The result, not surprisingly, is a distorted marketplace, which is extremely advanced in some respects (such as the work of the Sir Ronald Cohen-backed Social Finance on social impact bonds and unclaimed assets to seed a Big Society Bank), but in others it is well behind the curve, in particular the  “missing middle”. Example 1: if your social venture is looking for some initial, most likely grant, funding up to £50,000 or so, there are a fair number of opportunities open to you. UnLtd, for example, funds around 1,200 social entrepreneurs per year in the £2,000-£20,000 range. When other funders are taken into consideration, there must easily be 1,500 start-up/early stage social ventures receiving funding on an annual basis. Example 2: if you are looking for scalable debt/equity investment of £250,000 or above, there are funds available (eg Bridges Ventures, Big Issues Invest). The total number of deals at this level, I would suggest, is fewer than half a dozen per year. There is no lack of applicants for these funds, but there is a clear lack of investment-ready, credible applications. As Sarah McGeehan at Young Foundation says:  “There has been an exciting surge in the availability of growth funding for scalable, ambitious social enterprises. But for many businesses, the path to scale and growth is less clear.” The market goes from funding more than 1,500 start-ups to supporting fewer than six at scale. While you could try to argue that the social enterprise sector gives light of day to too many start-ups, this is tempered by the stats that more than 235,000 people want to start a social venture in any given year (GEM 2008). Therefore, less than 1% of those motivated to start a social venture actually do so. If anything, should Big Society get grass roots traction, this market imbalance may only get worse.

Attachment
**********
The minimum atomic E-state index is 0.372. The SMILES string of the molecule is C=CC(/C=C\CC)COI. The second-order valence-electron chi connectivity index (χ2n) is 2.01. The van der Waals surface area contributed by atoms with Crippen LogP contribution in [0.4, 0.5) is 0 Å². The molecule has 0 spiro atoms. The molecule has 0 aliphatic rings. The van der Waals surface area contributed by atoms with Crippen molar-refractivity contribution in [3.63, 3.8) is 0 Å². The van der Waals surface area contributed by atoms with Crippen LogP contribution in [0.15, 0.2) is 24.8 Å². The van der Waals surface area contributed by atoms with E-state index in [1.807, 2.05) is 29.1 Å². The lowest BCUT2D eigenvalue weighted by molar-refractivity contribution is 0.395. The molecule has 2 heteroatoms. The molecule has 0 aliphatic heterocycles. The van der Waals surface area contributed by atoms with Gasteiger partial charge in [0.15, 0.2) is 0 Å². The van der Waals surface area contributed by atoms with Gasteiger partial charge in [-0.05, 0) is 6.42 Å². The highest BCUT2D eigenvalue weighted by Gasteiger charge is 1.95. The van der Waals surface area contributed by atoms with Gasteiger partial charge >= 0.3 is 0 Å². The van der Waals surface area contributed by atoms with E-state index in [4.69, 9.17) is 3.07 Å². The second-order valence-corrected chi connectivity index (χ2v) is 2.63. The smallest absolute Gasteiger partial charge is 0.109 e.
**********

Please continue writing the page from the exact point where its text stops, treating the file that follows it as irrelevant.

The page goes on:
Elephant in the room